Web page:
During the course of putting together this report on the Icebag 01B SAR, I had occasion to speak with both Bill Talley and Jim Padgett. Here is an email sent by Bill Talley on February 26, 1998:
11 May 1972
I looked at the map, and I believe you have our location accurately plotted. We were West of Hanoi when we took the hit. I jettisoned everything and turned Southwest. We were in the delta. I saw the mountains and did not think we had enough altitude to clear them. I asked Jim if he was ready to eject. He said we are over a village. I rolled the plane and saw the village. Your map indicates a couple of small circles for villages on the East side of the mountain range. We sucked up our feet and cleared the mountain top. We were in a valley, and I knew we could not clear the next mountain top so I initiated the ejection.
I never saw Jim's chute. Even though I had slowed to about 325-350k IAS, the wind force twisted my helmet partially around my face. I could also feel the wind pulling on the glove of my right hand. I had my fingers in a fist, yet the wind peeled the glove off. When the chute opened and I stabilized, I reached for my survival radio. Then I heard an explosion and looked over my left shoulder and saw a ball of fire, our airplane. As I reached for the radio again I saw a large boulder on the side of the hill where I was going to land in about 5 seconds.
No PLF [parachute landing fall], not at all graceful, splat into the boulder. My chute was hung in a tree, and as I was trying to pull it out, I heard a call on my radio asking me for a short count. I gave one, and a jet flew directly overhead. Probably an F-4, because I did not recognize the voice or call sign to be one of the Thuds. The pilot said he had a good fix on my location. I gave up trying to pull the chute down and thought best to leave the area and hide. I climbed to the top of the mountain, which was steep. Had to go part of the way on all fours. I carried my helmet to wear when the chopper pulled me up. Since our squadron was TDY to Korat, our PE personnel did not paint over the squadron color and insignia on the visor cover. Instead it was covered with tape.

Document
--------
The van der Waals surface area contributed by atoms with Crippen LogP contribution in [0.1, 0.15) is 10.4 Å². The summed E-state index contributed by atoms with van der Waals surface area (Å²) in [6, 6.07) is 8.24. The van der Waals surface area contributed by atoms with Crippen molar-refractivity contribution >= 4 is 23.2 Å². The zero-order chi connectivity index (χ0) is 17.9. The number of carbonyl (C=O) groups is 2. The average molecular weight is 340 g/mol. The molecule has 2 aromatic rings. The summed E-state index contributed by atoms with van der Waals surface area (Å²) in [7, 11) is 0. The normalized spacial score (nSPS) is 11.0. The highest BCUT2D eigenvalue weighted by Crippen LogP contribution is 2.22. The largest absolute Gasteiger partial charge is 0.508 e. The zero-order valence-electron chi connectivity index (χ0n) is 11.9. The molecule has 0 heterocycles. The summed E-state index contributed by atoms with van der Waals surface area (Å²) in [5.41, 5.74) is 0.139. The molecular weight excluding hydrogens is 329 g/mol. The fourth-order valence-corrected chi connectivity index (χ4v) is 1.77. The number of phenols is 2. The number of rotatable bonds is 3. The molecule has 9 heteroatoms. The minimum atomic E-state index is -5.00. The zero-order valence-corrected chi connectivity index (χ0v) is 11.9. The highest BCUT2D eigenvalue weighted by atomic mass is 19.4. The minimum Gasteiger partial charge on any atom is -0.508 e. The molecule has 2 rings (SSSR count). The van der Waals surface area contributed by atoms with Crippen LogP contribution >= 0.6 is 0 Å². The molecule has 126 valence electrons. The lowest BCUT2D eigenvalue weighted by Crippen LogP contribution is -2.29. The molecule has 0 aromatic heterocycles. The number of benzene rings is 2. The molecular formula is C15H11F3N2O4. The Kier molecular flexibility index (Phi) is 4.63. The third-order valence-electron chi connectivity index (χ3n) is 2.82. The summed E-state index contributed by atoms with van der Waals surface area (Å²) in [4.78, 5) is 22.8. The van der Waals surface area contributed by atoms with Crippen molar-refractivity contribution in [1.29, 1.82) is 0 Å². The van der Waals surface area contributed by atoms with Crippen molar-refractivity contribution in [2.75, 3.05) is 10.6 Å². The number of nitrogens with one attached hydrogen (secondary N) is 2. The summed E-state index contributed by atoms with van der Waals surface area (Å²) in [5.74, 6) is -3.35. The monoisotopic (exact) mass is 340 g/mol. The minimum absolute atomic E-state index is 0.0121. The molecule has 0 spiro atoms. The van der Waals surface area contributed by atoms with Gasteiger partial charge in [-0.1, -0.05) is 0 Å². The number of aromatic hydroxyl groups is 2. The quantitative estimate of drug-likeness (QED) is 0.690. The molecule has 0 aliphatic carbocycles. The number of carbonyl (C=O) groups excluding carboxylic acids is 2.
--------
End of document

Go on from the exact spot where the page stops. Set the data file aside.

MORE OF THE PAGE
The top of the mountain did not have a place to hide. I looked over the edge of a cliff and saw another large rock with a ground hole under it large enough for me to crawl through. The space under the rock was large enough to lay with my feet curled in a fetal position. While I was trying to pull my chute out of the tree, I had a bad feeling that we were too close to Hanoi for a rescue, but needed to wait and see. While hiding under the rock, I waited for a radio call.
On my first tour at Korat, we understood that a SAR would be on standby any time a big raid was going in RTE PACK VI. I thought there was still six or seven hours of daylight remaining for an effort. By dusk, I had given up. While hiding under my rock, I could hear the Vietnamese calling in a kind of yodel. The sounds got closer, and after dark I heard footsteps nearby five or six times. All activity ceased around midnight.
12 May 1972